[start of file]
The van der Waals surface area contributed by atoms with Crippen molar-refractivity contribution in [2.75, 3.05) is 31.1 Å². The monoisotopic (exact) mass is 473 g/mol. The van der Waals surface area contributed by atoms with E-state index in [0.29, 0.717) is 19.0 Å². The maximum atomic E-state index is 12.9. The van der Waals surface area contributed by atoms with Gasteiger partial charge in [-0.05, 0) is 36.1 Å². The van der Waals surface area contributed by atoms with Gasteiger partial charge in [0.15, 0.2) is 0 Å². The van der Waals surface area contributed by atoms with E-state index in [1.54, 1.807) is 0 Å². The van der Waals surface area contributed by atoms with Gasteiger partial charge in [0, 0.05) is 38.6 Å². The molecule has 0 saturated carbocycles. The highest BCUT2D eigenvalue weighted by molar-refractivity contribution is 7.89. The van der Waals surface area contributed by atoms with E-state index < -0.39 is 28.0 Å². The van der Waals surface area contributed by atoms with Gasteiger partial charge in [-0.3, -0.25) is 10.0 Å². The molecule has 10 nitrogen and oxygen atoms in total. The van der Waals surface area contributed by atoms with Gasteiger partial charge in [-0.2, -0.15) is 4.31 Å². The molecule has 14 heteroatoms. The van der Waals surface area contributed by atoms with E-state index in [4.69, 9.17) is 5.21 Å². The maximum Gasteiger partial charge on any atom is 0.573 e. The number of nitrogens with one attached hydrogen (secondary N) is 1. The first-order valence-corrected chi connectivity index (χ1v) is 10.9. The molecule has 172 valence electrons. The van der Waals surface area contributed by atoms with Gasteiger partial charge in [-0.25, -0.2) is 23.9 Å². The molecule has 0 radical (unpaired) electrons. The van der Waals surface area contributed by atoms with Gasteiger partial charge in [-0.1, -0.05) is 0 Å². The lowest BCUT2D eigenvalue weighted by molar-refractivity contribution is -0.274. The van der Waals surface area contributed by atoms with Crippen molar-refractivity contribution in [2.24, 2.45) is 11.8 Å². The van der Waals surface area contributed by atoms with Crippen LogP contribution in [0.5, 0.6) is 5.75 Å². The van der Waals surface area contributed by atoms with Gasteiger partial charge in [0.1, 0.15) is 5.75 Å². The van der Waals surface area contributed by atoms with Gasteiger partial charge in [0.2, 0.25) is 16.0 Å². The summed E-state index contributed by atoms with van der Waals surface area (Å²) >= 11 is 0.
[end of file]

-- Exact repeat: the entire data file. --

The van der Waals surface area contributed by atoms with Crippen molar-refractivity contribution in [2.75, 3.05) is 31.1 Å². The monoisotopic (exact) mass is 473 g/mol. The van der Waals surface area contributed by atoms with E-state index in [0.29, 0.717) is 19.0 Å². The maximum atomic E-state index is 12.9. The van der Waals surface area contributed by atoms with Gasteiger partial charge in [-0.05, 0) is 36.1 Å². The van der Waals surface area contributed by atoms with Gasteiger partial charge in [0.15, 0.2) is 0 Å². The van der Waals surface area contributed by atoms with E-state index in [1.54, 1.807) is 0 Å². The van der Waals surface area contributed by atoms with Gasteiger partial charge in [0, 0.05) is 38.6 Å². The molecule has 0 saturated carbocycles. The highest BCUT2D eigenvalue weighted by molar-refractivity contribution is 7.89. The van der Waals surface area contributed by atoms with E-state index < -0.39 is 28.0 Å². The van der Waals surface area contributed by atoms with Gasteiger partial charge in [-0.3, -0.25) is 10.0 Å². The molecule has 10 nitrogen and oxygen atoms in total. The van der Waals surface area contributed by atoms with Gasteiger partial charge in [-0.2, -0.15) is 4.31 Å². The molecule has 14 heteroatoms. The van der Waals surface area contributed by atoms with E-state index in [4.69, 9.17) is 5.21 Å². The maximum Gasteiger partial charge on any atom is 0.573 e. The number of nitrogens with one attached hydrogen (secondary N) is 1. The first-order valence-corrected chi connectivity index (χ1v) is 10.9. The molecule has 172 valence electrons. The van der Waals surface area contributed by atoms with Gasteiger partial charge in [-0.25, -0.2) is 23.9 Å². The molecule has 0 radical (unpaired) electrons. The van der Waals surface area contributed by atoms with Gasteiger partial charge in [-0.1, -0.05) is 0 Å². The lowest BCUT2D eigenvalue weighted by molar-refractivity contribution is -0.274. The van der Waals surface area contributed by atoms with Crippen molar-refractivity contribution in [2.24, 2.45) is 11.8 Å². The van der Waals surface area contributed by atoms with Crippen LogP contribution in [0.5, 0.6) is 5.75 Å². The van der Waals surface area contributed by atoms with Gasteiger partial charge in [0.1, 0.15) is 5.75 Å². The van der Waals surface area contributed by atoms with Gasteiger partial charge in [0.2, 0.25) is 16.0 Å². The summed E-state index contributed by atoms with van der Waals surface area (Å²) >= 11 is 0.